The man who pushed at doors – a look at pseudo systems.

When I was 14 my family and I holidayed in America. We were in the airport on the return journey heading to the departure gate when we reached a closed door. There was a huge sign saying that an alarm would go off if opened so we stopped and waited. There were a few people also waiting but it did not feel right. We were not at the gate and the time was ticking down.

Eventually, without announcement, my father got up and walked through the door. Alarms went off, and even a warning light. I remember clearly that the nearby guard reached for his gun. I was mortified.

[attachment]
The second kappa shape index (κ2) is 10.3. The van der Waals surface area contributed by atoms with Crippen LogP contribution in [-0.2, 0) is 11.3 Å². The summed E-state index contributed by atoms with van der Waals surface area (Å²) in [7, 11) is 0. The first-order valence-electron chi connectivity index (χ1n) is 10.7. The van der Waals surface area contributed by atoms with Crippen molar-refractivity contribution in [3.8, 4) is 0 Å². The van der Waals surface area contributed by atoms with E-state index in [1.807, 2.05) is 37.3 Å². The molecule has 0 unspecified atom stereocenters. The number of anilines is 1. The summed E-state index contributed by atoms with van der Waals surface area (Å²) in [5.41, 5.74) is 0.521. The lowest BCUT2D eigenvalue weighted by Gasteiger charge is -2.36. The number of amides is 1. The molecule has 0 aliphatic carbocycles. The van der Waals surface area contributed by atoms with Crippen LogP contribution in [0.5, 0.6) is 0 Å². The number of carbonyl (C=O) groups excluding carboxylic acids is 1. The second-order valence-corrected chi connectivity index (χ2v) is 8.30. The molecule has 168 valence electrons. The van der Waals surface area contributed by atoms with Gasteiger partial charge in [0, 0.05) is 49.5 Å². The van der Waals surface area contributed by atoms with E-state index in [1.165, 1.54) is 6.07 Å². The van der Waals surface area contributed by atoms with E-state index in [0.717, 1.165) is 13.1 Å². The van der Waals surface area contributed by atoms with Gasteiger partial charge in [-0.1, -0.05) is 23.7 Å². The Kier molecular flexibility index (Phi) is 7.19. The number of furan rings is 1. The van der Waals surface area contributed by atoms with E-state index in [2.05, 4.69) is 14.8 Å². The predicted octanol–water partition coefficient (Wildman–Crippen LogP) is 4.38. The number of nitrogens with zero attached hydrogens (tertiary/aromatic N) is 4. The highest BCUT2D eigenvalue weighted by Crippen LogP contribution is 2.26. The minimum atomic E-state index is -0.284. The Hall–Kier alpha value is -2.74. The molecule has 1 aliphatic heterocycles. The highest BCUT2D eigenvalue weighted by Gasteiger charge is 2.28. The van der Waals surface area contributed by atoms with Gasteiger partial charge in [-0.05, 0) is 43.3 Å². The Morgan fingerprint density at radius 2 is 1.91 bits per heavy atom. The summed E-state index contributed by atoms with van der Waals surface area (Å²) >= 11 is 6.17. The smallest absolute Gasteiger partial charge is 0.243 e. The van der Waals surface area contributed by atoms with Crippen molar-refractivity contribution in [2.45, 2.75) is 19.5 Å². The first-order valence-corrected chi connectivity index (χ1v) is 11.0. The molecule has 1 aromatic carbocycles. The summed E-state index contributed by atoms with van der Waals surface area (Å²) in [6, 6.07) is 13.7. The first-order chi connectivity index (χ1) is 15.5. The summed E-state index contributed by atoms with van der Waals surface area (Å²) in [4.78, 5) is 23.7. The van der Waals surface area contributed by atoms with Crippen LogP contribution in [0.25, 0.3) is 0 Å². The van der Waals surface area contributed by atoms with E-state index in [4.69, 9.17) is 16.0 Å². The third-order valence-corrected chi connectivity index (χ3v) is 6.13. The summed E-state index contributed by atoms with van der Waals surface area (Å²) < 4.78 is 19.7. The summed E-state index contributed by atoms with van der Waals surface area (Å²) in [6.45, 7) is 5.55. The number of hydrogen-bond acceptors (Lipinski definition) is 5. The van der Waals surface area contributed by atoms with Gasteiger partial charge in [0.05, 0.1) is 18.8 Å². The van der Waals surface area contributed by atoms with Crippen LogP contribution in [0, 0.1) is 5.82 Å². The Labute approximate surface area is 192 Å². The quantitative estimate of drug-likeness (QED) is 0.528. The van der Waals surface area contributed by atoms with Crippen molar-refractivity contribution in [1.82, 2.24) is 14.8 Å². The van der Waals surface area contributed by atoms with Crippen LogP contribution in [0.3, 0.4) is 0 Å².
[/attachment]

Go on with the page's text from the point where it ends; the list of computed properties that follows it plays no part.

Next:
I thought of this yesterday for the first time in years but now I see it entirely differently. You see my father had decided that we needed to be beyond the door and that was where he was going – sign or no sign. Against the potential embarrassment of setting off an alarm, and the admonishment of his teenage son, he had made up his mind.

In Aberdeen where I grew up there are two shopping centres opposite one another. During a busy Saturday there is an almost constant stream of people going between the two but something strange happens. Of the 8 doors on each people are cramming themselves into the 2 or 3 that are open. There is no problem with the other 5 doors, just that the crowd intellect decides that attempting to open them may lead to embarrassment.  I love watching this for longer than I really should. It is human nature personified. The crowd have adopted a pseudo system that is unconsciously unchallenged.  This system is adopted from years of fearing embarrassment from standing out, from failing in front of their peers.  

Given the choice I would sooner push at the closed door.